Like the Yoga 13, the Yoga 11 has a unique 360 degree hinge. It doesn't just open flat, the display bends over backwards until it rests against the bottom section, turning the Yoga into a tablet. There's also tent mode where you open it to an upside down V with the hinge up in the air and the edges of the display and keyboard dock resting on a desk or table. When in tablet or tent mode, the keyboard faces out. That means if you're using it like a tablet, the keyboard surface rests against your hands or desk. Lenovo claims to have designed the inset keyboard to take the abuse, but just in case it feels too weird, you can buy their sleeve that covers the keyboard deck. The hinges are very sturdy and stiff, and the display doesn't bounce when you touch it.

The charging port, full size SD card slot and a USB 2.0 port are on the right, as is the rotation lock button. The full size HDMI port, another USB 2.0 port and 3.5mm combo mic-stereo headphone audio jack are on the left. There's a volume rocker on the left as well so you can change volume when the Yoga is in tablet mode with the keyboard disabled. The power button is on the front left edge and stereo speakers flank the left and right sides toward the front. Volume is sufficient to fill a small room and quality is decent, though it certainly can't compete with big notebooks with high end audio. Sound through the headphone jack is very good and the tablet works with Bluetooth headphones and speakers. Since this is a single band 2.4GHz only tablet, we noted that WiFi can interfere with Bluetooth, sometimes resulting in audio delay when watching streaming video over WiFi with Bluetooth speakers connected.

Sharp IPS Display

The Gorilla Glass, 1366 x 768 IPS gloss display is a highpoint. It's very sharp, has very good color balance and factory calibration and good contrast. It's a great tablet for viewing photos and watching movies since flesh tones look natural and colors pop. Viewing angles are very wide since this is an IPS display. Though I truly appreciate the portability of 10.1" tablets like the MS Surface, the move to 11.6" surprisingly makes for a more enjoyable and immersive experience when viewing photos and videos. The Yoga 11 works well with YouTube, Netflix and Hulu streaming video and it can play Adobe Flash.


Since this is a Tegra 3 tablet with an ARM9 mobile CPU, we can't provide our usual army of synthetic benchmarks like the Windows Experience Index or PCMark scores (those run only on Intel and AMD x86 family CPUs). The 1.4GHz Tegra 3 with 12 core GeForce graphics is certainly up to the task of running Windows RT (Microsoft chose that CPU and optimized RT for it). We have no complaints about performance and it feels very responsive in the Live Tile interface. Desktop mode is surprisingly more spritely than Intel Atom Windows 8 machines, and we suspect the GeForce is better suited to the job and the drivers may be better for the Tegra 3 vs. Intel's licensed Imagination Technologies graphics used in Atom tablets.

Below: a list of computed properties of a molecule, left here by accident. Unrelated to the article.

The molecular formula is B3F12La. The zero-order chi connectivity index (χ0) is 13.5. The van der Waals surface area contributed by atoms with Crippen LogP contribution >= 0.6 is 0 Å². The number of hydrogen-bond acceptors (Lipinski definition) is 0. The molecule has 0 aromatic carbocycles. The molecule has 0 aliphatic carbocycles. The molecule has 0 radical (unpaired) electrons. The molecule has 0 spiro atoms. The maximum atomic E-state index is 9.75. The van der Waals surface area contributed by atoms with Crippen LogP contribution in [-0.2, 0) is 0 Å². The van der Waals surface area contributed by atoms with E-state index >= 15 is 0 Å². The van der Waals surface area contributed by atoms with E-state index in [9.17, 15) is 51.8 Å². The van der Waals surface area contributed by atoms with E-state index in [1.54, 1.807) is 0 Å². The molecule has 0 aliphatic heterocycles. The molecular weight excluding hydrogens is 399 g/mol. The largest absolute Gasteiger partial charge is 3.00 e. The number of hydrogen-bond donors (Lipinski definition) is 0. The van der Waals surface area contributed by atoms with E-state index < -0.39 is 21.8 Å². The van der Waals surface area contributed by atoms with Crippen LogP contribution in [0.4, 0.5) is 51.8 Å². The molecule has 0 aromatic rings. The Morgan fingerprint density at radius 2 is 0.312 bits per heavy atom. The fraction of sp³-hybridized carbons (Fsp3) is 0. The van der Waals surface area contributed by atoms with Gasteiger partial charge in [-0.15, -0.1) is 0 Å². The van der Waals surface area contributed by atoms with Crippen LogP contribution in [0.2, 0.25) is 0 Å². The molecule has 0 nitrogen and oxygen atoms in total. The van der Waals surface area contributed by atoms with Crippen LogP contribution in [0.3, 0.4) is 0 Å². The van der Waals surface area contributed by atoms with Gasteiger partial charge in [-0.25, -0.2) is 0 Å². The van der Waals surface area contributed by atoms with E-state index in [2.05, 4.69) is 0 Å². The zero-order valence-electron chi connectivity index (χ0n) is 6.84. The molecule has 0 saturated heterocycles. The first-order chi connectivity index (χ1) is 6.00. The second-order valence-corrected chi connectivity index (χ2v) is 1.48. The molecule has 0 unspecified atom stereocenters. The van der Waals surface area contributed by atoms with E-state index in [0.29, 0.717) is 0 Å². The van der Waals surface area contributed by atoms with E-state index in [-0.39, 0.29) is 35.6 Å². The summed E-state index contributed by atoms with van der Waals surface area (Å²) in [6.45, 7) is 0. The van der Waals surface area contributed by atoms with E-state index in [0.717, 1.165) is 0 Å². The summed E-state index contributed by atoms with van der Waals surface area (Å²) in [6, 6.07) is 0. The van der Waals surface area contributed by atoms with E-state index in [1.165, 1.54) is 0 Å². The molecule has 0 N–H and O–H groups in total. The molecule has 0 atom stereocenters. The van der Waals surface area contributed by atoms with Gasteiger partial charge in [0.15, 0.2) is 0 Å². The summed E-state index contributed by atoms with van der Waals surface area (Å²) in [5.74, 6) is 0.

Games we downloaded from the Windows store, including 3D games, actually played at higher frame rates on the Tegra 3-equipped Yoga 11 than on Atom tablets like the Acer Iconia Tab W510 and Samsung ATIV 500T. The included MS Office 2013 RT (the machine ships with the preview version but Windows will update it to the full version automatically) runs quickly and smoothly, though we noted a bit of keyboard lag when typing in MS Word that becomes more noticeable as the document gets longer. This is an issue with all Tegra 3 Windows RT tablets, and we assume Microsoft will eventually offer an update that fixes the issue. MS Excel and PowerPoint don't have keyboard lag.

Windows RT vs. Windows 8

While Windows RT looks and feels exactly like Windows 8 on a laptop or desktop, it has one limitation: it only runs apps from the new Windows Store. Why? Like mobile OS tablets, RT runs on an ARM family CPU rather than the x86 CPU used in traditional Windows machines. Your Windows apps that come on CDs like Adobe Creative Suite and Autocad are compiled for Intel compatible CPUs (Intel and AMD traditional processors), so you can't install them and run them on the Yoga 11 (the bigger Yoga 13 runs on an Intel Core i5, so you can run Windows x86 apps on it). Instead you'll use the included music and video players with XBOX Live integration, the capable photo viewer and various news-centric apps for weather, sports, news and travel. There's an email client that works with MS Exchange, Google (including push), POP3 and IMAP email, a good calendar app that can sync with Google, Live and Exchange and a People app that's your contacts plus Twitter, Live and Facebook social networking rolled into one. You can download more apps including Skype, Netflix, Kindle and Nook for the Windows app store on the laptop. Currently the store has 35,000 apps available for download (both free and paid) and that number is growing very quickly.